• Find your niche. Hate running but love swimming? Squash not your speed? It’s important to find an exercise you enjoy, whether it’s yoga, spinning or biking. If you’re not sure how to begin, look into joining group classes at local gyms or YMCAs. • Hit it two times at least. Make it a goal to perform some sort of adequate exercise at least twice a week. If you can’t find the time, make the time, even if for only a half-hour. • Pound the pavement. “One of the basics of health from a cardio standpoint is making walking or jogging a part of your daily routine, even if it’s just a morning stroll,” says Qayyim Asad-Selassie of Norwood’s Fitworks. “Pop in your iPod and just go.” • Exercise in the office. Jumping jacks might look odd, but you can perform simple routines even from your cubicle. NBC’s The Biggest Loser supertrainer Bob Harper offers office quick and easy workouts online at www.officeworkout.msn.com.
— CHRISTOPHER TOMLIN

body
Accupuncture and Acupressure
Chinese Acupuncture Center Licensed acupuncturist Maorong Jiang offers traditional acupuncture and treatment with Chinese herbs. 7650 Tiny Meadow Lane, Anderson Twp., 513-231-1152, www.acupunctureohio.com. Cincinnati Acupuncture Carole Paine offers traditional Chinese acupuncture, acupressure and individual plans for health maintenance. 5400 Kennedy Ave., Pleasant Ridge, 513-317-3660, www.cincinnatiaccupuncture.com. Cole Center for Healing Acupuncture provided as an alternative arthritis therapy is just one of the holistic treatments offered. 11974 Lebanon Road, Sharonville, 513-563-4321, www.colecenter.com.

Chiropractic
Advanced Chiropractic Modern chiropractic equipment and technology to bring a lifestyle of exceptional health. 9709 Montgomery Road, Montgomery, 513793-6104, www.advchiro.us. Alliance Institute for Integrative Medicine Offers acupuncture, chiropractic care energy healing and more. 6400 E. Galbraith Road, Kenwood, 513-791-5521, www.myhealingpartner.com. All Star Chiropractic Massage therapy and rehabilitative chiropractic. 4035 Dixie Hwy., Elsmere, 859-7276888, www.allstar-chiropratic.com. Chiropractic Healthcare of Northern Kentucky Specializes in sports-related, motion-based injuries. 2002 Madison Ave., Covington, 859491-8300.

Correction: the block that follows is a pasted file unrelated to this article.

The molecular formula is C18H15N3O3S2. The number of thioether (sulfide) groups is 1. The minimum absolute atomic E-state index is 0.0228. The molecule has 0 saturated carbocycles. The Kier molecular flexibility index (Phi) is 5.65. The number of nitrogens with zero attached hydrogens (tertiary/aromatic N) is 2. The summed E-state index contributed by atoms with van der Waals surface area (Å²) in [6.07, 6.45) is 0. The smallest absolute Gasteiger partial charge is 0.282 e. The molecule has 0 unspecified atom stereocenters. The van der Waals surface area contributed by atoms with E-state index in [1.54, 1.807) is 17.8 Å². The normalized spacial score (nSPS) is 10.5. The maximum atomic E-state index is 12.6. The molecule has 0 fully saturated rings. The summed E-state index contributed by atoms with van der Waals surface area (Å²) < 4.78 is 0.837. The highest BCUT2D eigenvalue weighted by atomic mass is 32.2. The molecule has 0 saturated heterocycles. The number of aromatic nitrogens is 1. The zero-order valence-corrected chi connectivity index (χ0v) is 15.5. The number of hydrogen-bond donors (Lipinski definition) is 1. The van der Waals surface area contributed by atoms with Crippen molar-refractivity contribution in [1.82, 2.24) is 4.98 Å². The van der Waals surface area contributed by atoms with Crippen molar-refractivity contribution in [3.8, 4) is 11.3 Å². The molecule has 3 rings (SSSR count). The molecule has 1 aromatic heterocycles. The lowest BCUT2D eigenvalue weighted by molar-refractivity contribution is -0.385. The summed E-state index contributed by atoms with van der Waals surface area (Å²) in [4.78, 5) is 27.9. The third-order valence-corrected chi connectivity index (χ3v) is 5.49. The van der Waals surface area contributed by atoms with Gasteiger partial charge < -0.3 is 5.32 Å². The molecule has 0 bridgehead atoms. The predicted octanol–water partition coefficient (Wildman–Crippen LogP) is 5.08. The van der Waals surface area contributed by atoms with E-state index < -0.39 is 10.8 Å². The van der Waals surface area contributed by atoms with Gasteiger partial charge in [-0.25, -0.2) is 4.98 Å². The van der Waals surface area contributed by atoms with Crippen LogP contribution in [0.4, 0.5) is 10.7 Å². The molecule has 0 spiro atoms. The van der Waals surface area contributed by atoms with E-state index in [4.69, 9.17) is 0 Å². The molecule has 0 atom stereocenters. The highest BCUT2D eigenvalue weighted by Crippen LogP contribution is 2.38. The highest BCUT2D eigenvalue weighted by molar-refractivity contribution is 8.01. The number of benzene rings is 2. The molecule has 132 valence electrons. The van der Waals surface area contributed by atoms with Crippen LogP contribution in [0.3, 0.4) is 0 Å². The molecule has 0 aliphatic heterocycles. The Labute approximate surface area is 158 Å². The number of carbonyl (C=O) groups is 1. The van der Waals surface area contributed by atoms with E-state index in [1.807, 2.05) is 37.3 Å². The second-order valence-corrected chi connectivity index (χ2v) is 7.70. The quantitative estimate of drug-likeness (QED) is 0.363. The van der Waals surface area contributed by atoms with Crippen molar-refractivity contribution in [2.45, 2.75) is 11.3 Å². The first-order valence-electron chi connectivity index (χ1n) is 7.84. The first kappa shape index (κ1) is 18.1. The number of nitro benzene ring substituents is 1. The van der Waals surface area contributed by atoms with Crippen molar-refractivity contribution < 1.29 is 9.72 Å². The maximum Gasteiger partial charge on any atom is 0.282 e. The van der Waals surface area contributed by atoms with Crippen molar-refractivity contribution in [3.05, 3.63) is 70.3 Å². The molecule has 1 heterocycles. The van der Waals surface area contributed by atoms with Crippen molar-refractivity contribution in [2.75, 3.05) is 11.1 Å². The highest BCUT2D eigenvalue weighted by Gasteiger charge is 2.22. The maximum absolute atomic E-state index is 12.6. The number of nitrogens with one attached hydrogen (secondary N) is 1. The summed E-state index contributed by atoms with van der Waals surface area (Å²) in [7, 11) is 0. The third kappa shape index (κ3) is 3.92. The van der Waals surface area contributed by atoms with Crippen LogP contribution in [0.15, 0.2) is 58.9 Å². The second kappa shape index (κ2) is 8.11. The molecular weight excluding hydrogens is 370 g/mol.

Gateways to Healing Gentle, holistic chiropractic, Kundalini Yoga and meditation are offered. 821 Delta Ave., Hyde Park, 513-321-3317. Natural Way Chiropractic & Health Improvement Center Offers one-stop holistic health care. 2220 Grandview Dr., Fort Mitchell, 859-331-2800, www.nwhic.com. Progressive Chiropractic Offers a range of chiropractic services for healing and well being. 5957 Boymel Dr., Fairfield, 513-874-2849. Progressive Health & Rehab Chiropractic, specializing in back pain relief. 4600 Smith Road, Norwood, 513-731-2273. Wholecare Chiropractic & Holistic Health Care Center Complete holistic care, including chiropractic care, nutritional support and guidance. Allergy elimination techniques. 4434 Carver Woods Dr., Blue Ash, 513-489-9515.

Healthy Body and Body Image
Flirts Fitness A unique approach to fitness for women, offering belly dancing, pole dancing, kickboxing and more. 6813 Harrison Ave., Dent, 513-574-7300, www.flirtsfitness.com. iMakeup Artistry Professional makeup artistry for special events or every day. 513-207-0550, www.imakeupartistry.com. Invisalign Dr. Christine Elfers offers an invisible, removable and comfortable alternative to braces. 2758 Erie Ave., Hyde Park, 513-321-7076, www.invisalign.com. Growth in Motion Obtain freedom, strength, flexibility and expression with Fanchon Shur. 4019 Red Bud Lane, North Avondale, 513-221-3222, www.growthinmotion.org.

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RENEWAL: BODY|MIND|SPIRIT • SUMMER 2008 • 3

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Holistic Dentistry Biocompatible restorative dentistry, mercuryfree dental work and TMJ treatment. 800 Compton Road, Suite 15, North College Hill, 513-729-2800. Medical Weight Management Physician-monitored weight loss programs. 9050 Montgomery Road, Montgomery, 513793-6100. Springdale Dental Arts Center Tender touch dentistry. 426 Ray Norrish Dr., Springdale, 513-742-8484. Together With Nature Organic skin care administered by a registered nurse. 859-750-4331.